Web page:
Kimberley Marine Research Program

The third global bleaching event took its toll on Western Australia’s super-corals

Verena Schoepf, University of Western Australia

Australia’s iconic Great Barrier Reef has suffered through the worst bleaching event in its history, part of the world’s third mass bleaching event.

However, coral reefs from the other side of the continent have also experienced unprecedented bleaching and coral death. This is bad news because the unique coral reefs of Western Australia’s northwest are home to some of the toughest coral in the world.

Western Australia’s unique coral reefs

Although much less well-known, coral reefs in Western Australia are highly diverse. They include, for example, Australia’s largest fringing reef, the World Heritage-listed Ningaloo Reef, as well as Australia’s largest inshore reef, Montgomery Reef which covers 380 square kilometres.

WA’s remote Kimberley region also features “super-corals” – corals that have adapted to a naturally extreme environment where tidal swings can be up 10m. These corals can therefore tolerate exposure to the air during low tide as well as extreme daily temperature swings.

My past research has shown that these naturally extreme conditions increase the heat tolerance of Kimberley corals but that they are nevertheless not immune to bleaching when water temperatures are unusually hot for too long.

Previously I had put these super-corals in tanks and subjected them to a three-week heatwave to see how they would respond, but I always wondered how they would cope in the wild where such events typically unfold over longer timescales. Unfortunately, I did not have to wait long to find out.

Kimberley reef exposed at low tide before… Verena Schoepf, Author provided
….and during the bleaching. Morane Le Nohaic, Author provided

The hottest years on record

2015 was the hottest year on record and 2016 will likely be hotter still. This has caused an unprecedented global coral reef crisis. Although global coral bleaching events already occurred in 1998 and 2010, this third global bleaching event is the longest on record and still ongoing.

Sadly, in WA the Kimberley region was hit the hardest. As part of Australia’s National Coral Bleaching Taskforce, colleagues and I conducted extensive monitoring before, during and after the predicted bleaching event along the entire WA coastline. In the southern Kimberley, we also carried out aerial surveys to assess the situation on a regional level.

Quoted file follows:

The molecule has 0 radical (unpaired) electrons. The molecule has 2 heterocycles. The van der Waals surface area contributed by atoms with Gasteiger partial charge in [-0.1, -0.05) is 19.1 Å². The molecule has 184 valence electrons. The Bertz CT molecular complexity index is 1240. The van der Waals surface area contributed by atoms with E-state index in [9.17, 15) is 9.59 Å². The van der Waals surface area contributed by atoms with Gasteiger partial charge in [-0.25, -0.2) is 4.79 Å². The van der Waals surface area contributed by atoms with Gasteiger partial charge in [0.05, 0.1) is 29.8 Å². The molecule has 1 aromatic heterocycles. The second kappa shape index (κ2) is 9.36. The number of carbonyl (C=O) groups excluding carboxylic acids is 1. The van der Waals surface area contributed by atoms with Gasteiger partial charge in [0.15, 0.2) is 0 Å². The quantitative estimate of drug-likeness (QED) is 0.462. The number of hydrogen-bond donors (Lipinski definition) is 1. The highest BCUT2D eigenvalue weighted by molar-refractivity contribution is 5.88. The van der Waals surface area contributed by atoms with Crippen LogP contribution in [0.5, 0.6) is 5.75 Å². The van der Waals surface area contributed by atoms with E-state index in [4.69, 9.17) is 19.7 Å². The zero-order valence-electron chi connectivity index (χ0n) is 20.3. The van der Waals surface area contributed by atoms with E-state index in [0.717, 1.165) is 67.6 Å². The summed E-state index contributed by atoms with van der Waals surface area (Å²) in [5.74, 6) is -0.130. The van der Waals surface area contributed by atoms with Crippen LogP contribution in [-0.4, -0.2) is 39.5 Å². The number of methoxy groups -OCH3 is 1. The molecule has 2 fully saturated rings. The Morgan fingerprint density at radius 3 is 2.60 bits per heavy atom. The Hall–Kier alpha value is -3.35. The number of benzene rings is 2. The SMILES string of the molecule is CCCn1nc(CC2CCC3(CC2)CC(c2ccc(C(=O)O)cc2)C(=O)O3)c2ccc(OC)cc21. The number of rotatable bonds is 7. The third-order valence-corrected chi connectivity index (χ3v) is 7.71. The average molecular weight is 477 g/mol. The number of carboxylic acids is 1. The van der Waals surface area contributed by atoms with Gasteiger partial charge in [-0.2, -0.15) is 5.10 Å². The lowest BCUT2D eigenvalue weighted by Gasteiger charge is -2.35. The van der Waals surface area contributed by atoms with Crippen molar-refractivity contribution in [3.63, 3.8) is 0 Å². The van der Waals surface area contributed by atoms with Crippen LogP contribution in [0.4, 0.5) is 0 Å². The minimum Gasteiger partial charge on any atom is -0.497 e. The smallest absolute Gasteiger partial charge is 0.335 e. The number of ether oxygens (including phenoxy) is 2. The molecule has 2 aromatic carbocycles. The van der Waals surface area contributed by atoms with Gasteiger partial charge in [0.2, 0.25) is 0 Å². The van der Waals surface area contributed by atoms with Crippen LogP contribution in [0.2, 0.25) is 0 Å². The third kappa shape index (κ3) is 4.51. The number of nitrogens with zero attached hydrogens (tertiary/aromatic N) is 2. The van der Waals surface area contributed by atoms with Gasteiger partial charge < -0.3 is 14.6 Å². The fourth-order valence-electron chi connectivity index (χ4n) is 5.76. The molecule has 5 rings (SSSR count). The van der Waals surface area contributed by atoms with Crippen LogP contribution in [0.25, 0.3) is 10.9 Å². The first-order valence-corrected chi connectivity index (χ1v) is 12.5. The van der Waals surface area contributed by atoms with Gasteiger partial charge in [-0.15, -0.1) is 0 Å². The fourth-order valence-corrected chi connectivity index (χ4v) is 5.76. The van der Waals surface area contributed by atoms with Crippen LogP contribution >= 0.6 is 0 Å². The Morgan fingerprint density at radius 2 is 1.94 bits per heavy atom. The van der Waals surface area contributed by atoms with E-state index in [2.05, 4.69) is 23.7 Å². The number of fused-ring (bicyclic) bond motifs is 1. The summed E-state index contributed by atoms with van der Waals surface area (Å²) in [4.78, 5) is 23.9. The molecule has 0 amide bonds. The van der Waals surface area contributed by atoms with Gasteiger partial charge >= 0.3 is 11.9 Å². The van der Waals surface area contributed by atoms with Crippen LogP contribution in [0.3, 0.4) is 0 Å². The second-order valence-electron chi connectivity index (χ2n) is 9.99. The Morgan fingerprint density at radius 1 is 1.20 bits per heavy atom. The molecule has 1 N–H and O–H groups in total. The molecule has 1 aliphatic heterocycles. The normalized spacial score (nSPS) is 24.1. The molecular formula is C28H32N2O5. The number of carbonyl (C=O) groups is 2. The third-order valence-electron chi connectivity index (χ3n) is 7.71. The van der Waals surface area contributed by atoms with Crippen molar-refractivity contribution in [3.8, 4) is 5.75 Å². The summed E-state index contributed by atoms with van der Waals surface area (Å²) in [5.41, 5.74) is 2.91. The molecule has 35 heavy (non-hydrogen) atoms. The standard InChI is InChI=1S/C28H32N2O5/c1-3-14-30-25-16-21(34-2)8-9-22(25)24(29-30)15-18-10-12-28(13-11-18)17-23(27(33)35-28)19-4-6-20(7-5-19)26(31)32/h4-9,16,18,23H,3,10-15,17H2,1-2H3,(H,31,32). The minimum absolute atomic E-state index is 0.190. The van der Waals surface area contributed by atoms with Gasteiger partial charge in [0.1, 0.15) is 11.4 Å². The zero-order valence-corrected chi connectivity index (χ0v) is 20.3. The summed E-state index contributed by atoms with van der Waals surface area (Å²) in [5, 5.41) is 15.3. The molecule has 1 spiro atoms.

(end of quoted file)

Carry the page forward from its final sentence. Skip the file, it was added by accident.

Aerial view of a bleached inshore Kimberley reef in April 2016. Claire Ross and Steeve Comeau, Author provided

The severity and scale of bleaching that we observed in April was devastating. Almost all inshore Kimberley reefs that we surveyed had about 50% bleaching, including Montgomery Reef. Researchers from the Australian Institute of Marine Science found that offshore Kimberley reefs such as Scott Reef fared even worse, with 60-90% bleaching in shallow lagoon waters.

Many corals had already died from the severe bleaching in April, but the final death toll has only been revealed during visits to the Kimberley last month. Vast areas of coral reef are now dead and overgrown with algae, both at the inshore and offshore Kimberley reefs.

According to local Indigenous Rangers and Traditional Owners who assisted in the research, this appears to be unprecedented. Such events had never previously been described in their rich local history of the coastal environment.

Bleached staghorn coral on inshore Kimberley reefs in April 2016. Verena Schoepf
Dead staghorn coral on the same reefs in October 2016. Verena Schoepf

Some good news

There was nevertheless some good news. Corals living in intertidal areas, where they regularly experience exposure to air, stagnant water, and extreme temperature fluctuations, bleached less than corals from below the low-tide mark, where conditions are far more moderate. And importantly, the majority of intertidal corals were able to fully recover within a few months.

Similarly, researchers from the Western Australian Museum and Curtin University confirmed last month that intertidal coral reefs in the central Kimberley (Bonaparte Archipelago) were in great condition.

Overall, these observations confirm the findings from my past research which showed that highly-variable, extreme temperature environments can boost the bleaching resistance of corals.

It is also important to note that the 2016 severe bleaching event in WA was restricted to the Kimberley region. Ningaloo Reef as well as coral reefs in the Pilbara and the Abrolhos Islands all escaped the bleaching. This is great news because some of these locations are still recovering from major bleaching in 2010-11 and 2013.

Healthy coral at Ningaloo Reef in 2016. Morane Le Nohaic

The future of WA’s coral reefs

Although it is now clear that WA’s coral reefs are at risk of bleaching during both El Niño (as in 2016) and La Niña years (as in 2010-11), they have some advantages over other reefs that may hopefully allow them to recover from bleaching more quickly and stay healthy in the long term.

For example, most of WA’s coral reefs are located far away from major population centres and are thus less affected by environmental threats such as poor water quality (though other threats such as oil and gas exploration do exist). We also know that their isolation, particularly in the case of offshore reefs, helped them recover from previous mass bleaching events.

Finally, it is critical that we identify coral populations worldwide that are already naturally adapted to higher temperatures and have a greater bleaching resistance, such as the Kimberley corals.